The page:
What is the “OVDP” and what does it mean if you use this option?
The IRS has now had several versions of what is called the Offshore Voluntary Disclosure Program (ODVP). Each version of the OVDP has required the filing of 8 years’ of back tax returns and 6 years of FBARs. In addition, volumes of supporting documentation are required. Choosing this option is very time-consuming and generally is very expensive, both in terms of professional fees and penalties. These programs, however, are a welcome relief for taxpayers who face a real likelihood of criminal penalty sanctions. More information on the most recent program, can be accessed here.
Generally, taxpayers entering the OVDP, are those taxpayers who have criminal tax exposure with respect to their tax noncompliance; that is, their tax noncompliance was willfully done. By entering the OVDP, the risk of criminal prosecution basically disappears. In “exchange” for the IRS not recommending such criminal prosecution to the US Department of Justice, a taxpayer is subject to various penalties. Such a taxpayer must make full payment of tax deficiencies and interest on the back taxes due for the OVDP Time Period, which is generally 8 years. Interest is compounded daily.
For each year in the OVDP Time Period, if applicable, the taxpayer is subject to the normal “failure to file” and “failure to pay” penalties (which are basically 50% of the tax due each year) and/or the accuracy-related penalty which is 20% of the tax due for the particular year.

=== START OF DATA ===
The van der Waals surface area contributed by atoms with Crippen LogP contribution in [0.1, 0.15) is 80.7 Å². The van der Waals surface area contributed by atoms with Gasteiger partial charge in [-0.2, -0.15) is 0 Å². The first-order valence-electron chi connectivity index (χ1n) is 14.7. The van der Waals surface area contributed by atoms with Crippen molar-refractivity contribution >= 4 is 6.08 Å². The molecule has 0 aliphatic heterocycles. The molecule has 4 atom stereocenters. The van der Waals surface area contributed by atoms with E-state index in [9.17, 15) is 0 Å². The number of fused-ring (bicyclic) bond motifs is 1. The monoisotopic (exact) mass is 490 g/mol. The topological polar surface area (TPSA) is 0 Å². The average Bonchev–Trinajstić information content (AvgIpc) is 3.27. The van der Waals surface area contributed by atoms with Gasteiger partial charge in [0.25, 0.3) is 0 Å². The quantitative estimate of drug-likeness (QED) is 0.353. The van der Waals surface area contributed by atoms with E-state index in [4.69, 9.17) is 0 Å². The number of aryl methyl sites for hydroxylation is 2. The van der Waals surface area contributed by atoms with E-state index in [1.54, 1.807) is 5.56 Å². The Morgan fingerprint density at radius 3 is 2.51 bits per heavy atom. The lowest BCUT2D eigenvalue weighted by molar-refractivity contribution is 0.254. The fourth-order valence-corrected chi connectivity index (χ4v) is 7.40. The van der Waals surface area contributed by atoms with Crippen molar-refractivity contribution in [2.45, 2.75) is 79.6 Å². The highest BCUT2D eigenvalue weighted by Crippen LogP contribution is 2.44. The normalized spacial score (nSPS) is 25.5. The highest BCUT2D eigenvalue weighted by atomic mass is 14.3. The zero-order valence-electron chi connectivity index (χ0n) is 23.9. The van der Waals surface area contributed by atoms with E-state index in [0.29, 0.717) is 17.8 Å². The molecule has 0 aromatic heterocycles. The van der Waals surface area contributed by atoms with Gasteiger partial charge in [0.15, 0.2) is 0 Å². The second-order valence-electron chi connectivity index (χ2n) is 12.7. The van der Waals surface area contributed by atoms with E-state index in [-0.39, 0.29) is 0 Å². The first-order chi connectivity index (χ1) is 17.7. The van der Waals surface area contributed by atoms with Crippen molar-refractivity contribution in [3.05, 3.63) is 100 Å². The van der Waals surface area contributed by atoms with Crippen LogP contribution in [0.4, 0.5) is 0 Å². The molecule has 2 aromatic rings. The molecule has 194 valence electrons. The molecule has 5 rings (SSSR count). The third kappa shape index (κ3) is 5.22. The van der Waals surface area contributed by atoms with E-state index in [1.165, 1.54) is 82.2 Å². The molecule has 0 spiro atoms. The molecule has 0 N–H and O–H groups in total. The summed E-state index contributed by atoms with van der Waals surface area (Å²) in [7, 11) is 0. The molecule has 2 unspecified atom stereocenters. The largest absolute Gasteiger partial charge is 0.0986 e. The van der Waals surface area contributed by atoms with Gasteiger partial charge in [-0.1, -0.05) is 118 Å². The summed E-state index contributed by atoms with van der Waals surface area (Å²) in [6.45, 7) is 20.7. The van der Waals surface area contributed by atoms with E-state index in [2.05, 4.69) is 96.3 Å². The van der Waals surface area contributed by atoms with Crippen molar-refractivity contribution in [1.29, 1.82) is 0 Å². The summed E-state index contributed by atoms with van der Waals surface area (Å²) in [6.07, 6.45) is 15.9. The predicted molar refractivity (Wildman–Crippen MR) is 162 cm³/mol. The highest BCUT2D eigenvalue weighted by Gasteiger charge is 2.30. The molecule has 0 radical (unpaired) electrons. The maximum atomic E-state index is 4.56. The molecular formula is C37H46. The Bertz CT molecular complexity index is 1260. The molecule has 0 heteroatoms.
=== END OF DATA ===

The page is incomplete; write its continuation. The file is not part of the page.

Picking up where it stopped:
Furthermore, in place of all other tax or information return penalties that may otherwise be applicable, a 27.5% “in lieu” penalty will be assessed under the OVDP. The penalty is assessed on the highest aggregate offshore account / asset value in any year covered by the OVDP. A person must determine the highest aggregate offshore account / asset value in each of the 8 years covered by the OVDP. Then choose the year which has the highest total (only one year will yield the highest total value). The 27.5% penalty will be applied only to that “highest” year. In certain cases, the 27.5% penalty will be increased to 50%. See IRS OVDP FAQ 7.3.
Not all offshore assets are necessarily added into the OVDP penalty base. The offshore penalty is intended to apply to all offshore holdings that are related in any way to “tax noncompliance”. Thus, the value of artwork purchased with undeclared investment income would be included in the penalty base.
Similarly, the value of a home purchased abroad with untaxed salary would be dragged into the penalty base; as would the value of an overseas apartment on which rental income had not been reported by the taxpayer. However, if the taxpayer purchased the house with previously taxed funds and never rented out his home, but only resided in it, there would be no “tax noncompliance” associated with the house and its value would not be included in the penalty base.